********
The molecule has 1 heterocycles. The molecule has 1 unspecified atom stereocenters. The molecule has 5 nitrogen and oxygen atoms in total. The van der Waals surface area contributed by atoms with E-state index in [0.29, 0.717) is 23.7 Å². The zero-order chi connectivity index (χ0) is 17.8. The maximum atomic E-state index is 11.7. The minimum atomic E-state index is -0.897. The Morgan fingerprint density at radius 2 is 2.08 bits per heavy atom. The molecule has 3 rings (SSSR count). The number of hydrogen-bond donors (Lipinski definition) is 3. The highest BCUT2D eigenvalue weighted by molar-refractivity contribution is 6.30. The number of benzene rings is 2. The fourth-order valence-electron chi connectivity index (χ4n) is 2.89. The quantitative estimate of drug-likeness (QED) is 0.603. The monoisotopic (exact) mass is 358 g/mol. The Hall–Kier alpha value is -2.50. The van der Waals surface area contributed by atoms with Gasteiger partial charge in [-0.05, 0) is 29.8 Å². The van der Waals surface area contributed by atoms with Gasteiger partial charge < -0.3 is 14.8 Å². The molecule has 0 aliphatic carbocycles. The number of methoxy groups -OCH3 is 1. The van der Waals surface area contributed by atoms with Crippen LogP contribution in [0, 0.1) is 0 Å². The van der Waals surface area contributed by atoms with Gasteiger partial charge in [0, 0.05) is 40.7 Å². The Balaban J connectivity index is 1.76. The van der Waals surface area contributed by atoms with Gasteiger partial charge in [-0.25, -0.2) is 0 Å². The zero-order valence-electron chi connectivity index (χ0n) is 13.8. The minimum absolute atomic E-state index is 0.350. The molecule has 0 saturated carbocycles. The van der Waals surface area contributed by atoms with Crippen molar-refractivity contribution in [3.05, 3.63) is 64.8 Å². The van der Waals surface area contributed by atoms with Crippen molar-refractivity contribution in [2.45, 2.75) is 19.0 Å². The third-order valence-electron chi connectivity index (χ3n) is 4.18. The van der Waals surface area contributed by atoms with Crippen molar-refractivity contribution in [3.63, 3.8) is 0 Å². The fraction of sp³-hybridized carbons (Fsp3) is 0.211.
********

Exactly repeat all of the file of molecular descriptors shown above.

The molecule has 1 heterocycles. The molecule has 1 unspecified atom stereocenters. The molecule has 5 nitrogen and oxygen atoms in total. The van der Waals surface area contributed by atoms with E-state index in [0.29, 0.717) is 23.7 Å². The zero-order chi connectivity index (χ0) is 17.8. The maximum atomic E-state index is 11.7. The minimum atomic E-state index is -0.897. The Morgan fingerprint density at radius 2 is 2.08 bits per heavy atom. The molecule has 3 rings (SSSR count). The number of hydrogen-bond donors (Lipinski definition) is 3. The highest BCUT2D eigenvalue weighted by molar-refractivity contribution is 6.30. The number of benzene rings is 2. The fourth-order valence-electron chi connectivity index (χ4n) is 2.89. The quantitative estimate of drug-likeness (QED) is 0.603. The monoisotopic (exact) mass is 358 g/mol. The Hall–Kier alpha value is -2.50. The van der Waals surface area contributed by atoms with Gasteiger partial charge in [-0.05, 0) is 29.8 Å². The van der Waals surface area contributed by atoms with Gasteiger partial charge < -0.3 is 14.8 Å². The molecule has 0 aliphatic carbocycles. The number of methoxy groups -OCH3 is 1. The van der Waals surface area contributed by atoms with Crippen LogP contribution in [0, 0.1) is 0 Å². The van der Waals surface area contributed by atoms with Gasteiger partial charge in [0, 0.05) is 40.7 Å². The Balaban J connectivity index is 1.76. The van der Waals surface area contributed by atoms with Gasteiger partial charge in [-0.25, -0.2) is 0 Å². The zero-order valence-electron chi connectivity index (χ0n) is 13.8. The minimum absolute atomic E-state index is 0.350. The molecule has 0 saturated carbocycles. The van der Waals surface area contributed by atoms with Crippen molar-refractivity contribution in [3.05, 3.63) is 64.8 Å². The van der Waals surface area contributed by atoms with Crippen molar-refractivity contribution in [2.45, 2.75) is 19.0 Å². The third-order valence-electron chi connectivity index (χ3n) is 4.18. The van der Waals surface area contributed by atoms with Crippen molar-refractivity contribution in [3.63, 3.8) is 0 Å². The fraction of sp³-hybridized carbons (Fsp3) is 0.211.